It takes time to come to terms with Big News.  Mary, at first, was perplexed.  Yes, she surely had many different feelings and thoughts as her pregnancy went along.

In the events as Luke tells them, the next part has Mary travel to visit her older relative, Elizabeth, who is also – unexpectedly – expecting!  Christy Thomas, who blogs as The Thoughtful Pastor, explored the many feelings of these women as she retells the story…

Mary, mother of Jesus, hears the words of the angel. She will bear a special child. Almost immediately she sets out to see her elderly cousin, Elizabeth, at least a five day and often dangerous, walk. Why? Because the angel also told her that Elizabeth was six months into a pregnancy.

One can only guess at Mary’s state of mind. Terror, certainly. A strange vision, an awareness that something was happening to her body, the horror of possibly being pregnant in a world where a non-married pregnant woman would likely be stoned to death . . . let us not turn our eyes away from her predicament.

Picture her arrival at Elizabeth and Zechariah’s home. She would come unannounced, of course. No email or text zaps to prepare her hosts. She’d show up and seek entrance, only to hear that Elizabeth was in total seclusion, refusing all visitors.

Elizabeth, seriously past child-bearing age, carried the stigma of barrenness. Barrenness: the sign of God’s displeasure. When the land . . . or a woman . . . did not produce or reproduce, everyone suffered.

Now this elderly woman must cope with an unexpected pregnancy. She will take no chances. Will see no one. Her sole companions: her silenced husband and her private, quietly silenced fears that her pregnancy was not going well.

Mary insists that she be permitted to see Elizabeth. She quietly enters the dark room, only one tiny window offering light.

After her eyes adjust, she observes Elizabeth, sitting in utter stillness, her hands resting on her swollen belly. Signs of worry, perhaps even tears, emphasize her aged-lined features. The life inside her womb has stilled. She feels no movement. She fears an imminent stillbirth.

Mary softly greets her cousin. Suddenly, Elizabeth opens her eyes, her face alight with hope again. For upon hearing Mary’s voice, the child inside Elizabeth’s body begins to move with energetic vigor.

The old woman, face now awash in tears of joy, embraces her young, terrified cousin. Then, looking at her straight in the eyes, Elizabeth confirms Mary’s pregnancy and the hope that her baby will bring to the world.

Finally, Mary, fear temporarily set aside, rejoices in her own pregnancy.


‘Nothing will be impossible with God,’ said Gabriel to Mary.  And that is what we seek from God too, hoping against hope for the impossible, from time to time.  The physical or mental healing we want to see in someone dear.  That reconciliation with someone in the family.  A step in the right direction for the person we know who has been taking all the wrong steps.  We wait for a miracle, sometimes with great hope, sometimes with great fear that it just ain’t going to happen.  Jesus will come into the world, and what will he do?  We take time to be hopeful, doubtful, positive, confused, enthusiastic, depressed, and anything else.  The journey of faith takes time.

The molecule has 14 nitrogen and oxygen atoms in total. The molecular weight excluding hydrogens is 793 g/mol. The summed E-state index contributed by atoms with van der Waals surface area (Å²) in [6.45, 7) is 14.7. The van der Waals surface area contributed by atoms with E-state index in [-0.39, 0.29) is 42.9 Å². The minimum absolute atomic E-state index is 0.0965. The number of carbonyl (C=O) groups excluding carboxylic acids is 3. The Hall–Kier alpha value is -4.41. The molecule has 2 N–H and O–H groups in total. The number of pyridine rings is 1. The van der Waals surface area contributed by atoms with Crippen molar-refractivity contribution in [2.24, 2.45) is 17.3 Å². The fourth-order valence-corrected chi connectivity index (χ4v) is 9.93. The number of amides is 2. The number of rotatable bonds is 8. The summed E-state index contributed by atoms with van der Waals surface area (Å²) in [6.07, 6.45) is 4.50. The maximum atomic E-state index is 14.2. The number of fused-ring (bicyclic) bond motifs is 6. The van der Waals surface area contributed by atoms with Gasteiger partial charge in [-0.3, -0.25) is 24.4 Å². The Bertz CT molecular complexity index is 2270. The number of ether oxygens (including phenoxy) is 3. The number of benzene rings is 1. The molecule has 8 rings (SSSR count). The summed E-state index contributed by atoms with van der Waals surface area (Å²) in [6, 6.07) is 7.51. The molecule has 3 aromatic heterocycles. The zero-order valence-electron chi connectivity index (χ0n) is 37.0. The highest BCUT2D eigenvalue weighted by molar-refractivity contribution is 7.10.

Mary also decided to let it be.  Let herself be.  Be pregnant.  Be the mother of this chosen Child.  Be of service to God, whatever that would mean.  And when she has that visit with Elizabeth, Mary sings, her soul sings out!  She rejoices in God her Saviour.  The impossible does happen, at last.  Not just a young girl having a holy Child, not just an old woman expecting her first child, but for the whole people the long-awaited Messiah is finally arriving.  There will be a Saviour.

Sharon and I happened to go to a cinema this past week to see the newest Star Wars film.  Spectacular science fiction, and like so many action adventure stories, it is, what I call, “How many times can you escape certain death?”  You know, the heroes – and some of the villains – have not hope of survival… and they do survive, yet again.

Our Bible adventures are filled with suspense too.  Over and over, people get to the end of the rope.  But then there is a new hope.  And we see this in our living today.  We dream the impossible dream, fight the unbeatable foe, bear with unbearable sorrow, and go where the brave dare not go.  

A mystery is revealed.  There is more good at work in the world than we see.  The journey can be hard.  The Mystery is how God comes in and rescues, how God reunites with us.  How life wins over death, and good wins over evil.  This all gets revealed in a birth in Bethlehem, and a cross near Jerusalem.